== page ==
Liberty Counsel


FOR IMMEDIATE RELEASE: December 15, 2004

United States Supreme Court Announces Today That Ten Commandments Cases To Be Argued On March 2, 2005

Washington, D.C. - Today, the United States Supreme Court announced that the Ten Commandments cases will be argued on March 2, 2005 from 10:00 am to 12:00 pm. The Texas case of Van Orden v. Perry will be heard first followed by the Kentucky cases in McCreary County v. ACLU of Kentucky. Liberty Counsel represents both McCreay and Pulaski Counties in the Kentucky cases. Mathew D. Staver, President and General Counsel of Liberty Counsel, will present oral argument on behalf of the Kentucky counties.

The McCreary County case involves the Foundations of Law display in the McCreary and Pulaski County courthouses which includes the Ten Commandments along with nine other historical and legal documents contained in eleven equal-size frames. The display is a sampling of some of the documents that influenced American law and government. On December 8, Liberty Counsel filed a 50-page brief with the Supreme Court. The ACLU's brief is due in early January and Liberty Counsel's Reply Brief is due in late January or early February.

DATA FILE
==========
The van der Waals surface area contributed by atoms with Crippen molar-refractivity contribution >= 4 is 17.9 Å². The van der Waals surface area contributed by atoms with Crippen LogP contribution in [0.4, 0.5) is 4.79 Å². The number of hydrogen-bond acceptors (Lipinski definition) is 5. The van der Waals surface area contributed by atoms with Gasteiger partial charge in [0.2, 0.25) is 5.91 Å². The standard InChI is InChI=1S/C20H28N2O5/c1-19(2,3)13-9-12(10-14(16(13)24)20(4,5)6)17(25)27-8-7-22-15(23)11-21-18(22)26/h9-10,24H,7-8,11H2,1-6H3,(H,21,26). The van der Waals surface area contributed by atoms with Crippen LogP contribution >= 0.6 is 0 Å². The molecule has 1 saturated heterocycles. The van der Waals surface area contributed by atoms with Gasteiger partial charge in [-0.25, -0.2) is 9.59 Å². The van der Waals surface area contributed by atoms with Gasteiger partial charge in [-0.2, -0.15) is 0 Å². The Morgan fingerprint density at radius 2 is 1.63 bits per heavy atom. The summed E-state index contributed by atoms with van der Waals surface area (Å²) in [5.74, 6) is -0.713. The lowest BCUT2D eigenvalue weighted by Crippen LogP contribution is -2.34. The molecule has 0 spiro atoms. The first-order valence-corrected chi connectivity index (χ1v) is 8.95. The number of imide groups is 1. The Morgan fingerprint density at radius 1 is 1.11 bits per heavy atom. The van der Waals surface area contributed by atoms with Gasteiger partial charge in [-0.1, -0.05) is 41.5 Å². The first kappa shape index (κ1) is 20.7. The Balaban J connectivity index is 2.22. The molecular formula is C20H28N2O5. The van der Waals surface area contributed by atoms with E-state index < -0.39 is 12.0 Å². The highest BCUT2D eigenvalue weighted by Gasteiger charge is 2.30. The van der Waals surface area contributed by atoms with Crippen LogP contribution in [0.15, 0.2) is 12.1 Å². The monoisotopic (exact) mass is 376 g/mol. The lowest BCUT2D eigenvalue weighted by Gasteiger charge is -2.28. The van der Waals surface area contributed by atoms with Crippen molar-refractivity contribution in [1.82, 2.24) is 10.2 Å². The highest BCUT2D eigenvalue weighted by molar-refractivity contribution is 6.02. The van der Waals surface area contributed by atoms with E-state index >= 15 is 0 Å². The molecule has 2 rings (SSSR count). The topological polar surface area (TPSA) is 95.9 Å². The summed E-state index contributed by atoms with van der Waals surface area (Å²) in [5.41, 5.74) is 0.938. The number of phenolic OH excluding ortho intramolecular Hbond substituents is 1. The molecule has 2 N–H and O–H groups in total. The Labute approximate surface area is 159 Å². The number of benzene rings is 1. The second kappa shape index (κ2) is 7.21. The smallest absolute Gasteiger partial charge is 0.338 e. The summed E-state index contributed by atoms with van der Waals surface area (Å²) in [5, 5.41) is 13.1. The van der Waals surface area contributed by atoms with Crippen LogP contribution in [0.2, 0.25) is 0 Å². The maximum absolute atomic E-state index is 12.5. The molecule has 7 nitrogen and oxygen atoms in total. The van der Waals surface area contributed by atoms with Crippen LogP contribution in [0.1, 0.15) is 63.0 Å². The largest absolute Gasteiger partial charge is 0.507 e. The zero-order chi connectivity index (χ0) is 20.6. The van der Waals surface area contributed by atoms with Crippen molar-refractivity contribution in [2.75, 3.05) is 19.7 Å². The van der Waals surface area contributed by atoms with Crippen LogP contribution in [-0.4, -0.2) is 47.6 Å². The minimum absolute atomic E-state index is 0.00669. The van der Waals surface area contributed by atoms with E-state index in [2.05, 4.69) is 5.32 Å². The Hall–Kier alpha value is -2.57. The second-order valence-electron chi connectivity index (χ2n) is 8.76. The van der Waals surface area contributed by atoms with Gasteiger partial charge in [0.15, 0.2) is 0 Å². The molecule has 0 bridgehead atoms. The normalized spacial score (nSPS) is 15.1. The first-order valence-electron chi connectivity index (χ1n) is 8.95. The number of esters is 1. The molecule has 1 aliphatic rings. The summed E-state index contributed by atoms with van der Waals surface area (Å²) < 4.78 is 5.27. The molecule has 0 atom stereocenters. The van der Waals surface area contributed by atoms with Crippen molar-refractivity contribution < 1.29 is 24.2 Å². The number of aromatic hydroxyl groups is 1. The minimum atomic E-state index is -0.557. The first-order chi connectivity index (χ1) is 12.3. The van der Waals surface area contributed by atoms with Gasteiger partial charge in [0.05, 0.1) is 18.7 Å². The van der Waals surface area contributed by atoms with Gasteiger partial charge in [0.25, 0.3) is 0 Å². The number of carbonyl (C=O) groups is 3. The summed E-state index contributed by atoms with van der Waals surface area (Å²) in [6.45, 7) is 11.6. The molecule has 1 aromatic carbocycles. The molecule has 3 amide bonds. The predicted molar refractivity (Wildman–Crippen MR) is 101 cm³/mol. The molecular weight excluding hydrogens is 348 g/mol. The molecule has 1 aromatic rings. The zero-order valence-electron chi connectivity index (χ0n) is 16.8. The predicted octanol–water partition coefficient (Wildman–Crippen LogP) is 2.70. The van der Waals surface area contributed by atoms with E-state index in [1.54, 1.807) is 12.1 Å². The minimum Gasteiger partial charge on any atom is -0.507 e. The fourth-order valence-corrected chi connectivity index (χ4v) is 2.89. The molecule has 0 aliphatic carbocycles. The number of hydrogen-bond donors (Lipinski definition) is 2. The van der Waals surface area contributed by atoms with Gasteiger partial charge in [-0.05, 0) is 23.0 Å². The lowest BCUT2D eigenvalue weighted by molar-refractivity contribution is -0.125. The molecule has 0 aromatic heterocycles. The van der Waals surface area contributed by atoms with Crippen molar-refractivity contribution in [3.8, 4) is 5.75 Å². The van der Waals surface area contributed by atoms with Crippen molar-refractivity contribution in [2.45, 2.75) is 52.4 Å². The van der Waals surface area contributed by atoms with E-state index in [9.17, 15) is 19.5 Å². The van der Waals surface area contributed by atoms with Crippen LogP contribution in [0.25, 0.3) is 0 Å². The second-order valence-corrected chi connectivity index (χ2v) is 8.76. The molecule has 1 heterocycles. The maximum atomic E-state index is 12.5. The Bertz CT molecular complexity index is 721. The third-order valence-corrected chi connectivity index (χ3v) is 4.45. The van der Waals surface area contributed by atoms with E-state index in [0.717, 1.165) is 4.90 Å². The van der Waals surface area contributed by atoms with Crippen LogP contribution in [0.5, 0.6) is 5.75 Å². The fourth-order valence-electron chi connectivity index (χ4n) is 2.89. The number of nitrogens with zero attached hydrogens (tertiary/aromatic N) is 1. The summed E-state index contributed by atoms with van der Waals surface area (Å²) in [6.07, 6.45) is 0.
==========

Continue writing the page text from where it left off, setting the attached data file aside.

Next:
Last week, the United States of America filed an amicus brief in support of Liberty Counsel's arguments in the McCreary County case. Twenty-one states have also joined together to file amicus brief in support of the McCreary County case. These states include: AL, FL, ID, IL, IN, IA, KS, KY, LA, MN, MO, MS, OH, OK, NM, PA, SC, TX, UT, VA, WI and WY.

Staver stated, "We are very pleased that the United States of America and twenty-two states have weighed in on our side. This broad-based show of support reveals the broad impact a decision on the Ten Commandments will have on America and our shared religious heritage. There is no question that the Ten Commandments influenced our law and government. It is nonsense to suggest that public acknowledgments of religion in general, or of the Ten Commandments in particular, somehow establish a religion. To exclude the Ten Commandments from a display on law would be like eliminating stars and stripes from the Flag."